In the tradition of story-telling Lynne McGeachie (an author and member of the Beatrix Potter Society) made sure her audience were “sitting comfortably” before she began to tell the story of Beatrix Potter in Perthshire.
Beatrix Potter was born in 1866 to wealthy parents who lived in South Kensington, then as now a wealthy part of London. Her father, a Victorian gentleman, who although qualified as a barrister had no need to practice.
In the summer of years1871 to 1889 the family holidayed for 3 months at Dalguise House which is situated between Dunkeld and Aberfeldy. These holidays had a profound influence on Beatrix’s life.
She was freed from the formality of an upper middle class Victorian childhood. She wrote extensively in diaries and journals of the joy she experienced in what was for her a rural idyll. Lynne McGeachie quoted extracts from the journals in which Beatrix describes her new surrounding in the most glowing terms.
The holiday break stimulated her interest in nature, she kept pets which she could not do at her London home. She developed a collection of the natural world, not pretty things as might be imagined for a girl of her class, her collection was all sorts of creepy crawly things, dead beetles and the like. She had her first experience of sheep, sheepdogs and of course shepherds. She was fascinated by the work of the dogs a fascination she carried forward into her later life as a hill farmer in the Lake District.
While at Dalguise she spent many hours in the company of her nanny, Annie McKenzie, who told stories of ghosts and fairies which stimulated Beatrix’s imagination.
During the holidays at Dalguise and later at Heathpark, Birnam Beatrix came into contact with many local people. People entirely different from those she would have known in London. She used these characters in her stories. Beatrix Potter wrote her first book in 1893 to cheer up a neighbouring child Noel Morris, who was frequently unwell. Kitty MacDonald, a laundry maid in the Potter household became Mrs. Tiggywinkle. Her pets became Peter Rabbit and his friends.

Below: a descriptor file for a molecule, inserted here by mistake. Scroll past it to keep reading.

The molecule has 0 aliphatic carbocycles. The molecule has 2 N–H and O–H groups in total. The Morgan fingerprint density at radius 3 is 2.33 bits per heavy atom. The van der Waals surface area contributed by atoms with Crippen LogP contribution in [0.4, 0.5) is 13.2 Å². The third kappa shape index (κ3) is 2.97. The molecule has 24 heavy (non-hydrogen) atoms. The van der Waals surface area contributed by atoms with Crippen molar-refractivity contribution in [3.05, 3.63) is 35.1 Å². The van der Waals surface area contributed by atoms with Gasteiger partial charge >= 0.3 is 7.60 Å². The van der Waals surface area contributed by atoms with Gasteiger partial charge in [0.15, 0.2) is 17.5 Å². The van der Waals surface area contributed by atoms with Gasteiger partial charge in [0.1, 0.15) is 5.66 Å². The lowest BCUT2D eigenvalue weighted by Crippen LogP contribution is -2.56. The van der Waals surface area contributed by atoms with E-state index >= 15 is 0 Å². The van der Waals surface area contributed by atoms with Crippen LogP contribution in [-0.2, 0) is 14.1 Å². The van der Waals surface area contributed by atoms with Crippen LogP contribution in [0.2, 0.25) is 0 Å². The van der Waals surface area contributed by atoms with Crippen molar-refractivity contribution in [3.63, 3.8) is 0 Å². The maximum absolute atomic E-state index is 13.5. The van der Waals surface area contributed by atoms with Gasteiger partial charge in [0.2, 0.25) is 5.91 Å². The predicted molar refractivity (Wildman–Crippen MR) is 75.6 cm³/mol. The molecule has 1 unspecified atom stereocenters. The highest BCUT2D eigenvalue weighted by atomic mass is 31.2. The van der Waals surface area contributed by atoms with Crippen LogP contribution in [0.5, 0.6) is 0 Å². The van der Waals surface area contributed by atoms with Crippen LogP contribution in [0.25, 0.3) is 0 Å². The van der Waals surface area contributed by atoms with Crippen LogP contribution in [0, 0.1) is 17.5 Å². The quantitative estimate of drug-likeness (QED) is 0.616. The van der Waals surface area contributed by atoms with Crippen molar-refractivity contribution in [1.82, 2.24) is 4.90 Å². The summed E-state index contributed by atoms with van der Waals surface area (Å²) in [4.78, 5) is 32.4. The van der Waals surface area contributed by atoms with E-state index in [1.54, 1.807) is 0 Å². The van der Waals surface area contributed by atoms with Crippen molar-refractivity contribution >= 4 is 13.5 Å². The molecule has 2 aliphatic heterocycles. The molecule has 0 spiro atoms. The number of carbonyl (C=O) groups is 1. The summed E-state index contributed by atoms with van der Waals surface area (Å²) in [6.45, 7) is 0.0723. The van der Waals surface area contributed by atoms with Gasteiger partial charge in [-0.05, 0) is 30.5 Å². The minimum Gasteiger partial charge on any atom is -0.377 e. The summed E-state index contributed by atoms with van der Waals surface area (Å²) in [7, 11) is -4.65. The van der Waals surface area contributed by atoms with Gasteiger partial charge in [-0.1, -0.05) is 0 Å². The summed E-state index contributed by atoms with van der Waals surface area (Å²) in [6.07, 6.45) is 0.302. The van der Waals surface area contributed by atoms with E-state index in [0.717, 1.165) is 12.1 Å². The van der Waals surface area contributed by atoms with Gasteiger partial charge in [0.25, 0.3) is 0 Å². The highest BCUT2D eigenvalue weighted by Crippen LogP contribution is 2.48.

Beatrix Potter became a skilled artist. She shared her enthusiasm for fungi with the postman Charlie McIntosh. Charlie was a true expert on fungi. He had identified many rare species for the first time. She collaborated with Charlie McIntosh into researching into a wide range of fungi and as Beatrix illustrated many of these specimens she also became an expert.
Beatrix Potter was not solely a writer of children’s books. Lynne’s talk illustrated not only her understanding and love of the natural world but also the width of her knowledge and interests. In 1952 a journal was uncovered in which Beatrix had recorded many of her secret thoughts in a special code she had composed. The journal was deciphered in 1958. The clue to unlocking the code was a reference to Louis 14th of France, further evidence of the range of her thinking.
Beatrix Potter went on to become a prominent sheep farmer and landowner in the Lake District, particularly associated with Herdwick sheep. At her death she left 17 Farms, 8 cottages a total of 4,000 acres to the National trust.
The next meeting on 16th November is the AGM. The speaker has yet to be announced